Our Rook Myfanwy Thomas is, while obviously still also rather plain and thirty-one years of age, fresh and new to this whole gig. We quickly learn how clever and intelligent she still is, as she – and the story – hits the ground running: she awakes to find she has no idea where or who she is, and she’s very swiftly forced to improvise and – for lack of a better term – bullshit her way around people who had interacted with Prior Rook Thomas on a regular basis for decades. But Myfanwy doesn’t share her predecessor’s memories, and so she has no idea why her closet is full of monochrome business suits or why her compatriots look at her so oddly when she speaks her mind, and, most importantly, she has no idea that she’s not supposed to want to use or learn more about the limits of her own unique magical gifts.
Checquy statistics indicate that 15 percent of all men in hats are concealing horns.
Surrounding Myfanwy are characters who are oftentimes at least as fascinating as she is – if not moreso for the air of mystery surrounding their origins and intentions: a woman who can enter your dreams and influence them or interact with you while in your mind; four siblings – a set of twins, a brother, and a sister – who are actually one person; a man who can contort any part of his body – or all of his body, if he chooses – into almost any shape; another who can cause one to feel any physical sensation wherever he chooses with a simple touch; one who can manipulate metal to do whatever he wills and another who can essentially turn parts or all of her own body into metal as quickly and easily as taking a breath, and; an individual who can create a variety of complex chemical compounds in his own body at will and vent them through his pores.
And somewhere, hidden in this gallery of powerful, influential, unstoppable people… is the one who set all of this off, the one who caused Rook Thomas to lose herself.
Common practice and the laws of nightmarish manifestations dictated that it would be the last door along the hallway and that there would be a moment of stark horror.
There are two separate baddies tucked within The Rook: first, there is our primary aforementioned mystery individual within the Checquy who essentially destroyed Rook Thomas; but there is also potentially a second, much larger threat – to Britain and the world at large: the Belgian alchemists-turned-fleshcrafters, the Wetenschappeliijk Broederschap van Natuurkundigen (The Scientific Brotherhood of Physicists), AKA the Grafters. This collective, thought to be destroyed, once posed the greatest threat the Checquy ever faced, and it’s up to Myfanwy Thomas to determine whether they are, indeed, climbing back into power to seek their revenge and complete their domination of the world, or if the events which seem to be related to the Grafters are actually the work of some fresh foe.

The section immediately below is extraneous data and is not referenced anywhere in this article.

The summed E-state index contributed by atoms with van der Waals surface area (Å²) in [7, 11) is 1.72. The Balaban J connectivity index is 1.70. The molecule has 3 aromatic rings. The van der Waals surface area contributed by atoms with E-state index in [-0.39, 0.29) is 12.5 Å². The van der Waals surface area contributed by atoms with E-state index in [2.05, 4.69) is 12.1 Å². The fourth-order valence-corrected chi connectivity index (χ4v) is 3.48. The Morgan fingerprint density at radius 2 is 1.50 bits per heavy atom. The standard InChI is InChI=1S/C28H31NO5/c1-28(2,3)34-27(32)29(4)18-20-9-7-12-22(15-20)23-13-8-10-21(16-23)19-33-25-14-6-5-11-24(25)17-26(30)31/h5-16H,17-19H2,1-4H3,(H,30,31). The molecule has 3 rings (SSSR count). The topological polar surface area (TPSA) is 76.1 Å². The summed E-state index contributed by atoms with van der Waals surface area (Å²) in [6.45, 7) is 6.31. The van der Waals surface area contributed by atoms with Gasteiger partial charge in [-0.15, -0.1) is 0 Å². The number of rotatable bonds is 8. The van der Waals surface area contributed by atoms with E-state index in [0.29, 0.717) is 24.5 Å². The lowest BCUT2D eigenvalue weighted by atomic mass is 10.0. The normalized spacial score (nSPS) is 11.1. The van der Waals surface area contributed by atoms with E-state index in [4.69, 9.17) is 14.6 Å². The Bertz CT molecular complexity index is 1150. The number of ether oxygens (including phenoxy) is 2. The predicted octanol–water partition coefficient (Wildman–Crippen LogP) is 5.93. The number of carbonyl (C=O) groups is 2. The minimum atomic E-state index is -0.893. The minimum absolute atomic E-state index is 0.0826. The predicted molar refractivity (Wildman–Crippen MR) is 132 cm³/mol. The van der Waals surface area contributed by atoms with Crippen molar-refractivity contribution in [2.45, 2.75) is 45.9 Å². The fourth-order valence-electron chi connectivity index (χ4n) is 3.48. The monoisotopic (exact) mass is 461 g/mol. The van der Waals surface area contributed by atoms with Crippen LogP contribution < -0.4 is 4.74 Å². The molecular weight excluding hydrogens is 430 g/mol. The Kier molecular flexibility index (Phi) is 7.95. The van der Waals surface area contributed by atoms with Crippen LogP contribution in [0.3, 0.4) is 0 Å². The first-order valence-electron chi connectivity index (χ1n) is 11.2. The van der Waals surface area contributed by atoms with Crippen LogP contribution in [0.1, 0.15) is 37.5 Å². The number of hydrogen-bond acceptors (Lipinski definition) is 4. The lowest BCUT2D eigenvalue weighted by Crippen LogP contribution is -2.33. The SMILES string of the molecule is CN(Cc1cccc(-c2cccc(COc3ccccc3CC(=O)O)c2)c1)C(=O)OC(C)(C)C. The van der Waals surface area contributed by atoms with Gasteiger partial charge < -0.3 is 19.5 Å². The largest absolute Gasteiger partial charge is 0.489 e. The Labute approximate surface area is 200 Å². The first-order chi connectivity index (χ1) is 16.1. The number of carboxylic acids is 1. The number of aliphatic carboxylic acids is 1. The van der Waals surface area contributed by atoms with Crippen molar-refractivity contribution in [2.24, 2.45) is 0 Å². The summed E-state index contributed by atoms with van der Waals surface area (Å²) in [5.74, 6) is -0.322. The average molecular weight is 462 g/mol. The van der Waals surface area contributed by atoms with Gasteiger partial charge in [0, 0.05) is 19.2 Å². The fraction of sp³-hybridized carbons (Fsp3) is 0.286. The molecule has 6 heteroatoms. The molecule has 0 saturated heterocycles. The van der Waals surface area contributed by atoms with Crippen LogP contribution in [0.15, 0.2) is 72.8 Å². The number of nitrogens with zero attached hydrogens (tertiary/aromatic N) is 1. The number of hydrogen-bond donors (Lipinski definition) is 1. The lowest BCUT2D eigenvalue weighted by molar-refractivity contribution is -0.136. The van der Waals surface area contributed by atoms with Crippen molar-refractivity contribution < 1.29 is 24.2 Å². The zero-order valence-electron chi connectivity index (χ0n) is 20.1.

“The reason it’s called Gallows Keep is that, prior to the establishment of the current facility, human-shaped enemies of the Checquy were usually stored at the end of a rope. As it is, we still stage a fair number of hangings. And beheadings. And stakings. And burnings. And immersions in vats of distillate of eel.”
So, that’s all quite good. The plot – which focuses on Myfanwy trying to figure out who she’s going to be from here on out while simultaneously pinpointing which of her peers might have put her in this predicament to begin with and why – is excellent, and the Grafter subplot is seamlessly woven in with the two eventually overlapping and wrapping up quite nicely while still leaving a thread open for Book Two. Which leaves my only problem in this second read-through of The Rook, and that’s the frequent infodumps. Rook Thomas had just enough warning of her impending amnesia to prepare her replacement: she wrote letters to serve as guides, she prepared detailed files on individuals with whom she had frequent dealings, and she created a contingency plan complete with a new identity on the off-chance that the woman who awoke in her body would have no desire whatsoever to continue in her shoes. I tend to repeat quite frequently in reviews that I prefer to be shown rather than told things in novels, which is sort of what’s happening in The Rook, but not reeeeeaaaally – the information in the letters and files is necessary, and Myfanwy needs Thomas’s guidance to navigate the complex world of the Checquy, but it was sometimes hard to get through an entire chapter of “here’s who this person is, this is how we interact, this is what they’re known for,” etc.
“This should be a pleasant little interview. All I have to do is put on my scary face,” [said Myfanwy]. “You have a scary face?” Ingrid sounded skeptical. “Yes,” said Myfanwy indignantly, “I have a very scary face.” Ingrid surveyed her for a moment. “You may wish to take off the cardigan then, Rook Thomas,” she advised tactfully. “The flowers on the pockets detract somewhat from your menace.”
All in all, The Rook is a well-written novel which contains all of my favorite elements of urban fantasy: it’s fun, it’s new, and its heroine can and does hold her own. I plan to read the second installment in the series, Stiletto, which will no doubt makes its way to our Interim Reviews section next year.
What Thurow had done was in the best traditions of the British Empire: she had simultaneously discovered a species and gone to war with it.
Elle Tea’s Favorite Character(s): Gestalt, for possessing such a bizarre but intriguing and effective power, and Ingrid, for her loyalty, kindness, humor, and competence.
Elle Tea read the Amazon Kindle version of this selection.